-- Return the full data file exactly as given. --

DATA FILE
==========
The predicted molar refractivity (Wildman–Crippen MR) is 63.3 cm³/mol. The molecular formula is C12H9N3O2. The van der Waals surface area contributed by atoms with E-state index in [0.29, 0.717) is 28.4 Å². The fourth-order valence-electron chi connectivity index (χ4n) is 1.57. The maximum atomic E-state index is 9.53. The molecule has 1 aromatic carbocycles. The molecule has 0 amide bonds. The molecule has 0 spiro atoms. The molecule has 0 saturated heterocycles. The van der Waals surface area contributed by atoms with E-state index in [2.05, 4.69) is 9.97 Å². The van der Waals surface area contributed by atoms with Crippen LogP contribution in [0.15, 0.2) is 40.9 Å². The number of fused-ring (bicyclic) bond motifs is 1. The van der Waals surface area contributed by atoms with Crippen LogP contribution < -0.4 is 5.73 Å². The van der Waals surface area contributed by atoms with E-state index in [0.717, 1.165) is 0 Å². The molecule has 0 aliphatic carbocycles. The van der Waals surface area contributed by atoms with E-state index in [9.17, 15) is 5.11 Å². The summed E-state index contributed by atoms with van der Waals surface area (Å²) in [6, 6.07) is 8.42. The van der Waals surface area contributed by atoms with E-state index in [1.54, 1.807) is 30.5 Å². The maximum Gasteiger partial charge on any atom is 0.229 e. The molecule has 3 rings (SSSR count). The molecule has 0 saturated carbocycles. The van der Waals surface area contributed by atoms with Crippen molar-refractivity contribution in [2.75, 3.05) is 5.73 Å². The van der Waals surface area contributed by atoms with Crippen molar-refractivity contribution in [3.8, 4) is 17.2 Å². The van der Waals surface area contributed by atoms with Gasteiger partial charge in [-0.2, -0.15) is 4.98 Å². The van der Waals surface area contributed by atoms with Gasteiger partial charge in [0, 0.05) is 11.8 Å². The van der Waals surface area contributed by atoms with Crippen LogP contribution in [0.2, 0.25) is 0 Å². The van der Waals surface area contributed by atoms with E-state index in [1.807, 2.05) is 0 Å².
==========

The predicted molar refractivity (Wildman–Crippen MR) is 63.3 cm³/mol. The molecular formula is C12H9N3O2. The van der Waals surface area contributed by atoms with E-state index in [0.29, 0.717) is 28.4 Å². The fourth-order valence-electron chi connectivity index (χ4n) is 1.57. The maximum atomic E-state index is 9.53. The molecule has 1 aromatic carbocycles. The molecule has 0 amide bonds. The molecule has 0 spiro atoms. The molecule has 0 saturated heterocycles. The van der Waals surface area contributed by atoms with E-state index in [2.05, 4.69) is 9.97 Å². The van der Waals surface area contributed by atoms with Crippen LogP contribution in [0.15, 0.2) is 40.9 Å². The number of fused-ring (bicyclic) bond motifs is 1. The van der Waals surface area contributed by atoms with Crippen LogP contribution < -0.4 is 5.73 Å². The van der Waals surface area contributed by atoms with E-state index in [0.717, 1.165) is 0 Å². The molecule has 0 aliphatic carbocycles. The van der Waals surface area contributed by atoms with E-state index in [9.17, 15) is 5.11 Å². The summed E-state index contributed by atoms with van der Waals surface area (Å²) in [6, 6.07) is 8.42. The van der Waals surface area contributed by atoms with E-state index in [1.54, 1.807) is 30.5 Å². The maximum Gasteiger partial charge on any atom is 0.229 e. The molecule has 3 rings (SSSR count). The molecule has 0 saturated carbocycles. The van der Waals surface area contributed by atoms with Crippen molar-refractivity contribution in [2.75, 3.05) is 5.73 Å². The van der Waals surface area contributed by atoms with Crippen molar-refractivity contribution in [3.8, 4) is 17.2 Å². The van der Waals surface area contributed by atoms with Gasteiger partial charge in [-0.2, -0.15) is 4.98 Å². The van der Waals surface area contributed by atoms with Gasteiger partial charge in [0, 0.05) is 11.8 Å². The van der Waals surface area contributed by atoms with Crippen LogP contribution in [0.2, 0.25) is 0 Å². The van der Waals surface area contributed by atoms with E-state index in [1.807, 2.05) is 0 Å².